The mic is not a bone conduction pickup but it is very good. It handles the fan inside without issue. Other nice features include the ability to pair with two devices for seamless switching and exceptional battery life. They do sound a bit thin but so if you are looking for great musical fidelity they aren’t awesome. The only other downside is that the piece behind your head leaves them unusable laying down. Not an issue on the bike but worth considering.
Historically speaking I haven’t been a big proponent of over the ear headphones. Some people love them though and there’s also a certain iconography associated with athletes using them. Video footage of world tour races often show riders warming up with chunky over the ear headphones. If you like the style but still want something focused on sport then the Adidas RPT-01 is a good fit.
The stand out feature on these is a knit fabric covering similar to what you can find on certain Adidas shoes. It works a little bit differently than I expected but it does work well. The headband uses a soft touch plastic in the area where contact with your head occurs and the fabric covering is more for looks. It’s not removable.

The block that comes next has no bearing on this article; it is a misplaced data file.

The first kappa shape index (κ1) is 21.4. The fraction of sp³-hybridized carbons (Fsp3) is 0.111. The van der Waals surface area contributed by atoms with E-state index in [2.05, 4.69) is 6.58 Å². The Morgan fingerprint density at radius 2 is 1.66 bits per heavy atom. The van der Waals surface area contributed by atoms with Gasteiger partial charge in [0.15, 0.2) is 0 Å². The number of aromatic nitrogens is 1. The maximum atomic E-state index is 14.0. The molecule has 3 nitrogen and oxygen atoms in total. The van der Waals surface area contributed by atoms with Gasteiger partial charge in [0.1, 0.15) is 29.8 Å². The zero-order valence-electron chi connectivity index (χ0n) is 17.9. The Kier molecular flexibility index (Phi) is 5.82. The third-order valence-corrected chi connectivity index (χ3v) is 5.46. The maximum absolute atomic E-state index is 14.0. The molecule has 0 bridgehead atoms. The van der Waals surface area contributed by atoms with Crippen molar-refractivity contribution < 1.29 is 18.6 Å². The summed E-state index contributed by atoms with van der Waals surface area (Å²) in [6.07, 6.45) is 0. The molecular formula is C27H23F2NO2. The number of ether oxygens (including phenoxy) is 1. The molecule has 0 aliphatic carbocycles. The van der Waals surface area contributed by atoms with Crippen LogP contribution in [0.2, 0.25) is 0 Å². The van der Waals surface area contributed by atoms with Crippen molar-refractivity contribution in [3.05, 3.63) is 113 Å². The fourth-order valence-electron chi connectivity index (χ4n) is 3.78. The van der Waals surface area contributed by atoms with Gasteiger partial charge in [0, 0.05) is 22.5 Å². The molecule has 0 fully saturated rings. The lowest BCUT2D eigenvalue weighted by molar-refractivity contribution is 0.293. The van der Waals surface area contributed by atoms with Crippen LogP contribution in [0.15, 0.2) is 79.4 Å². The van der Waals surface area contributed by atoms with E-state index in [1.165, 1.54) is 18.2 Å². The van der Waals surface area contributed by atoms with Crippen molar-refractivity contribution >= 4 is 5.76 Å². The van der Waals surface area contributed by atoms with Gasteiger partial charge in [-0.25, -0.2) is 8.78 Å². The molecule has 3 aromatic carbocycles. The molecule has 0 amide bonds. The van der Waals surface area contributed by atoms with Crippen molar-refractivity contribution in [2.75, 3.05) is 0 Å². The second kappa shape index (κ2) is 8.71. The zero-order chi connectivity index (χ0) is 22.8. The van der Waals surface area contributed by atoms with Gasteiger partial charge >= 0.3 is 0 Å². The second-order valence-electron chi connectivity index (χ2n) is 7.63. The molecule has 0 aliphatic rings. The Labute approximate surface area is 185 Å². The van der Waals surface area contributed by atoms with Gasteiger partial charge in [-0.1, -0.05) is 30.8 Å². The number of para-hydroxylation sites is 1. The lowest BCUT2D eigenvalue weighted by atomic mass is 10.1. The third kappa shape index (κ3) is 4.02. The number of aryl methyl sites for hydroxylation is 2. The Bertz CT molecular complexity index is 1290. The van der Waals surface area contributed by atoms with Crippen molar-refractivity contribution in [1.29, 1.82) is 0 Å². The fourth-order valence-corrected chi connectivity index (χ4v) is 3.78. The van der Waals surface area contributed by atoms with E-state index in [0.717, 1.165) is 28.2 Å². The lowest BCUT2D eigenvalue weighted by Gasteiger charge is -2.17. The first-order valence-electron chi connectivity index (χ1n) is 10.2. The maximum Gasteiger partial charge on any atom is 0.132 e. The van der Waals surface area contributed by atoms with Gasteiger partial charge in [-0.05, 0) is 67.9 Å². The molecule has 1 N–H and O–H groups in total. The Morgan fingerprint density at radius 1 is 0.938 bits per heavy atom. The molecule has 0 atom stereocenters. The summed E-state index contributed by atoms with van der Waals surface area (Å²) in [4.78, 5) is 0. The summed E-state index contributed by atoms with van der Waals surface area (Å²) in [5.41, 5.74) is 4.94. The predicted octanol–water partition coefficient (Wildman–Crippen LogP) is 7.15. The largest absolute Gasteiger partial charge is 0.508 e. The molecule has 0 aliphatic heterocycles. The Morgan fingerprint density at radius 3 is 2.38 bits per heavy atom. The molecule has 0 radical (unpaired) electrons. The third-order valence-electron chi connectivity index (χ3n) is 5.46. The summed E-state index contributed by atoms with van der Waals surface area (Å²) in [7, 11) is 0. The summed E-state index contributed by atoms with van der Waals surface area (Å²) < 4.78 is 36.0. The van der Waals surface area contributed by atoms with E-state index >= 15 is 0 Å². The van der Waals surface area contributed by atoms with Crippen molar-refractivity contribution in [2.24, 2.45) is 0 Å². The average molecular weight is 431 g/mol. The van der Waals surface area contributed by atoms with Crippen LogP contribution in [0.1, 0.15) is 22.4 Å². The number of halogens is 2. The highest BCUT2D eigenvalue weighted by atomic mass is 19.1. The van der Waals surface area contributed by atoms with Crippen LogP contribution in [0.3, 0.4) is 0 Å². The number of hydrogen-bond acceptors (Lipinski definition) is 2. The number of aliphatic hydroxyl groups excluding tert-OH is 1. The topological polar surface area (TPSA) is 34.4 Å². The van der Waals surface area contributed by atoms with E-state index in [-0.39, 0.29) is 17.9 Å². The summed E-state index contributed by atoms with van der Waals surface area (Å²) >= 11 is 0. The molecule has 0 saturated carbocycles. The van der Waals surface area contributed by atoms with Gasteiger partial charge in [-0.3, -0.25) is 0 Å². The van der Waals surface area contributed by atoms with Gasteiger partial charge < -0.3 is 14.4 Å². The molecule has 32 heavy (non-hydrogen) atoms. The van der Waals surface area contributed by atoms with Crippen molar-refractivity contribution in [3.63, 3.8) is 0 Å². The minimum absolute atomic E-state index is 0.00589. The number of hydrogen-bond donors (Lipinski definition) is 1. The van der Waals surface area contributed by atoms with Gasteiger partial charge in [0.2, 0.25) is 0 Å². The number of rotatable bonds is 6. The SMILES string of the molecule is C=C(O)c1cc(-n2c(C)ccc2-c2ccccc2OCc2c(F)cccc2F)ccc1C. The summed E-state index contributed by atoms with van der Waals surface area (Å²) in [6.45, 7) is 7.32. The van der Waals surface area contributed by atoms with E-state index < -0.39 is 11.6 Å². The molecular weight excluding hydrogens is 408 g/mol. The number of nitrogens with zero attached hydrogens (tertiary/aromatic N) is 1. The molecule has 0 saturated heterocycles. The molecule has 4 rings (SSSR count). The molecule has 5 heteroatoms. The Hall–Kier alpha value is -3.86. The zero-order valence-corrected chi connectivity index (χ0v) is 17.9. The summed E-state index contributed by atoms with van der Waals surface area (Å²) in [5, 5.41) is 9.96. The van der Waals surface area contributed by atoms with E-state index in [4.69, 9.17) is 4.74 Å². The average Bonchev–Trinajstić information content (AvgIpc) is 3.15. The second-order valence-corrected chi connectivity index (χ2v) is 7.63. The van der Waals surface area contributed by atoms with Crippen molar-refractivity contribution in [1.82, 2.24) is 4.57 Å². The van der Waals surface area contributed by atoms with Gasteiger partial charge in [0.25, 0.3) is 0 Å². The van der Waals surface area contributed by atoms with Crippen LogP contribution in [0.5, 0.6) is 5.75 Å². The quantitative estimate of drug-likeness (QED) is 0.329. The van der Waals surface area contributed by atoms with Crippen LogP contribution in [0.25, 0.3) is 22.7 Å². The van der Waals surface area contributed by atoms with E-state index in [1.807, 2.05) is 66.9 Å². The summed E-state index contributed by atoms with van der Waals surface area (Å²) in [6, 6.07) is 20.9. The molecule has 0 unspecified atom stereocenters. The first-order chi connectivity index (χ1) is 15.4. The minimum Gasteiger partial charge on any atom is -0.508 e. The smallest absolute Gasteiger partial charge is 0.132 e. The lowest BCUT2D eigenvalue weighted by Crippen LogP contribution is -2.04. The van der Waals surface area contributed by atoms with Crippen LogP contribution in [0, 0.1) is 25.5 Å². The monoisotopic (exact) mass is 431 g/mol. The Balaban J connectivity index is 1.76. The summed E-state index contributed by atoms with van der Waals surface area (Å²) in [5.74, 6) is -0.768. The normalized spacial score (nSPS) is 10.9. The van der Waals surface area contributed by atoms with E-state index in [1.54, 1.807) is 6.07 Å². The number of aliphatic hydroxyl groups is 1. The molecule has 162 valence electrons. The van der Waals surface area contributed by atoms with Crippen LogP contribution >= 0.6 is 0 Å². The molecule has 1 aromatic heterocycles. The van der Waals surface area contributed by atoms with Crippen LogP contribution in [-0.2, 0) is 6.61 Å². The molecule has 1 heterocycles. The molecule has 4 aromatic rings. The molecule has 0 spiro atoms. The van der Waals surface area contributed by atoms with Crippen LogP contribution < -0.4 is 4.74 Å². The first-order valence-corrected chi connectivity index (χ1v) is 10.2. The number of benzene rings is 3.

The ear cushions on the RPT-01 are also fabric covered. Unlike the headband the ear cushions are removable. The fabric is permanently attached to a plastic structure and the whole piece twists for removal. It’s different than you expect it to work but it does the job just fine.
Put the Adidas headphones on and you notice the fit and the sound first. The fit is tight enough that they aren’t going to budge even if you find yourself standing and sprinting with your whole body. It’s a solid feeling. As far as the sound it’s impressive. There’s no noise cancelling but the tight fit blocks outside noise and the bass heavy sound feels immersive. It’s also worth noting that the four-way controller on the right is one of the best control schemes on any headphones.
Jabra Elite 85h